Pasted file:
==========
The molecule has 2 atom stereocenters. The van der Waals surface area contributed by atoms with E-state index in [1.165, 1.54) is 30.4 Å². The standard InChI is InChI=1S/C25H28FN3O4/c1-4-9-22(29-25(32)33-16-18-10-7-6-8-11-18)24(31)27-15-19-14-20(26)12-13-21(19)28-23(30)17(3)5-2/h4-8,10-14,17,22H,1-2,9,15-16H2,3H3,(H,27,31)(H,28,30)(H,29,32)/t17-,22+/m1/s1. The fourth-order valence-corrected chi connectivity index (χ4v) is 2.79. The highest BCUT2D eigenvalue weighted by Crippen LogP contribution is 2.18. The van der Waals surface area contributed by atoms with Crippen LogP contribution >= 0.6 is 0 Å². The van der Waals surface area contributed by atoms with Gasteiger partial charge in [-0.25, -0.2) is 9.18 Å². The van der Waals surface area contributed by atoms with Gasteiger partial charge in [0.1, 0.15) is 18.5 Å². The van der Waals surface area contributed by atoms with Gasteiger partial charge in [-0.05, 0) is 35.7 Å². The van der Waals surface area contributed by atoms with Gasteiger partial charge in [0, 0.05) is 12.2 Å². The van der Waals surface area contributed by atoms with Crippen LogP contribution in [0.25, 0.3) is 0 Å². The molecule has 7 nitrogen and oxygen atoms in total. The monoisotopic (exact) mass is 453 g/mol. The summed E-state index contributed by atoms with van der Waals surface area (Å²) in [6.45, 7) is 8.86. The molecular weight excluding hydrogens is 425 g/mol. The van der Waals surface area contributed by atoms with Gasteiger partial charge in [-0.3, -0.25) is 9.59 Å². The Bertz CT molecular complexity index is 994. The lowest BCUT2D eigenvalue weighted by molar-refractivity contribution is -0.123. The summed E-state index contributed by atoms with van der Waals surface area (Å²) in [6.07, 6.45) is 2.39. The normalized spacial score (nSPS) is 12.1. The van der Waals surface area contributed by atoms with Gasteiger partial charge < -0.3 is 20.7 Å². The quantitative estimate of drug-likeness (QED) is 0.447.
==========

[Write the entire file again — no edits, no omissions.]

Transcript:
The molecule has 2 atom stereocenters. The van der Waals surface area contributed by atoms with E-state index in [1.165, 1.54) is 30.4 Å². The standard InChI is InChI=1S/C25H28FN3O4/c1-4-9-22(29-25(32)33-16-18-10-7-6-8-11-18)24(31)27-15-19-14-20(26)12-13-21(19)28-23(30)17(3)5-2/h4-8,10-14,17,22H,1-2,9,15-16H2,3H3,(H,27,31)(H,28,30)(H,29,32)/t17-,22+/m1/s1. The fourth-order valence-corrected chi connectivity index (χ4v) is 2.79. The highest BCUT2D eigenvalue weighted by Crippen LogP contribution is 2.18. The van der Waals surface area contributed by atoms with Crippen LogP contribution >= 0.6 is 0 Å². The van der Waals surface area contributed by atoms with Gasteiger partial charge in [-0.25, -0.2) is 9.18 Å². The van der Waals surface area contributed by atoms with Gasteiger partial charge in [0.1, 0.15) is 18.5 Å². The van der Waals surface area contributed by atoms with Gasteiger partial charge in [-0.05, 0) is 35.7 Å². The van der Waals surface area contributed by atoms with Gasteiger partial charge in [0, 0.05) is 12.2 Å². The van der Waals surface area contributed by atoms with Crippen LogP contribution in [0.25, 0.3) is 0 Å². The molecule has 7 nitrogen and oxygen atoms in total. The monoisotopic (exact) mass is 453 g/mol. The summed E-state index contributed by atoms with van der Waals surface area (Å²) in [6.45, 7) is 8.86. The molecular weight excluding hydrogens is 425 g/mol. The van der Waals surface area contributed by atoms with Gasteiger partial charge in [-0.3, -0.25) is 9.59 Å². The Bertz CT molecular complexity index is 994. The lowest BCUT2D eigenvalue weighted by molar-refractivity contribution is -0.123. The summed E-state index contributed by atoms with van der Waals surface area (Å²) in [6.07, 6.45) is 2.39. The normalized spacial score (nSPS) is 12.1. The van der Waals surface area contributed by atoms with Gasteiger partial charge < -0.3 is 20.7 Å². The quantitative estimate of drug-likeness (QED) is 0.447.